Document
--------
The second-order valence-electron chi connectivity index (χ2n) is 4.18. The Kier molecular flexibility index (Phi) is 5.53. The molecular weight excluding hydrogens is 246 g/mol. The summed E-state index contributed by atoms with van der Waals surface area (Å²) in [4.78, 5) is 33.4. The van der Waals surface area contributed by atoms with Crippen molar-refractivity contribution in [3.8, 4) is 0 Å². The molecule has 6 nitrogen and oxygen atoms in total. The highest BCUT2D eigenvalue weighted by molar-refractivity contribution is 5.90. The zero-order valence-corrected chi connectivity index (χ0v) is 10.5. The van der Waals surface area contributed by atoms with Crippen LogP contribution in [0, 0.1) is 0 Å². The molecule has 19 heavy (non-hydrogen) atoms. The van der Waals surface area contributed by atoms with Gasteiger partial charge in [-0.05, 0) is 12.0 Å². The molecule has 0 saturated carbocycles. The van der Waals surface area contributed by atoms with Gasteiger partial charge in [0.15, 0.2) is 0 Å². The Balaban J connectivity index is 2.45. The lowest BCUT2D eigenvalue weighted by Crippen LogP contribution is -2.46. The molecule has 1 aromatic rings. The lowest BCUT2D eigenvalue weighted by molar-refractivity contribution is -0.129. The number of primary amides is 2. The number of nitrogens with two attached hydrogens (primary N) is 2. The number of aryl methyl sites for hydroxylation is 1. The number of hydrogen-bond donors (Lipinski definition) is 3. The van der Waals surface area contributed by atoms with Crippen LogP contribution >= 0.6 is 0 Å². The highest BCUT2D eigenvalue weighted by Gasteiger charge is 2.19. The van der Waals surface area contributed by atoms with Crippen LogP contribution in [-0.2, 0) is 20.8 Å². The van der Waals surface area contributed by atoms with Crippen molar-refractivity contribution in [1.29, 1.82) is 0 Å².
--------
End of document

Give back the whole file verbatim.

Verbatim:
The second-order valence-electron chi connectivity index (χ2n) is 4.18. The Kier molecular flexibility index (Phi) is 5.53. The molecular weight excluding hydrogens is 246 g/mol. The summed E-state index contributed by atoms with van der Waals surface area (Å²) in [4.78, 5) is 33.4. The van der Waals surface area contributed by atoms with Crippen molar-refractivity contribution in [3.8, 4) is 0 Å². The molecule has 6 nitrogen and oxygen atoms in total. The highest BCUT2D eigenvalue weighted by molar-refractivity contribution is 5.90. The zero-order valence-corrected chi connectivity index (χ0v) is 10.5. The van der Waals surface area contributed by atoms with Crippen LogP contribution in [0, 0.1) is 0 Å². The molecule has 19 heavy (non-hydrogen) atoms. The van der Waals surface area contributed by atoms with Gasteiger partial charge in [-0.05, 0) is 12.0 Å². The molecule has 0 saturated carbocycles. The van der Waals surface area contributed by atoms with Gasteiger partial charge in [0.15, 0.2) is 0 Å². The Balaban J connectivity index is 2.45. The lowest BCUT2D eigenvalue weighted by Crippen LogP contribution is -2.46. The molecule has 1 aromatic rings. The lowest BCUT2D eigenvalue weighted by molar-refractivity contribution is -0.129. The number of primary amides is 2. The number of nitrogens with two attached hydrogens (primary N) is 2. The number of aryl methyl sites for hydroxylation is 1. The number of hydrogen-bond donors (Lipinski definition) is 3. The van der Waals surface area contributed by atoms with Crippen LogP contribution >= 0.6 is 0 Å². The highest BCUT2D eigenvalue weighted by Gasteiger charge is 2.19. The van der Waals surface area contributed by atoms with Crippen LogP contribution in [-0.2, 0) is 20.8 Å². The van der Waals surface area contributed by atoms with Crippen molar-refractivity contribution in [1.29, 1.82) is 0 Å².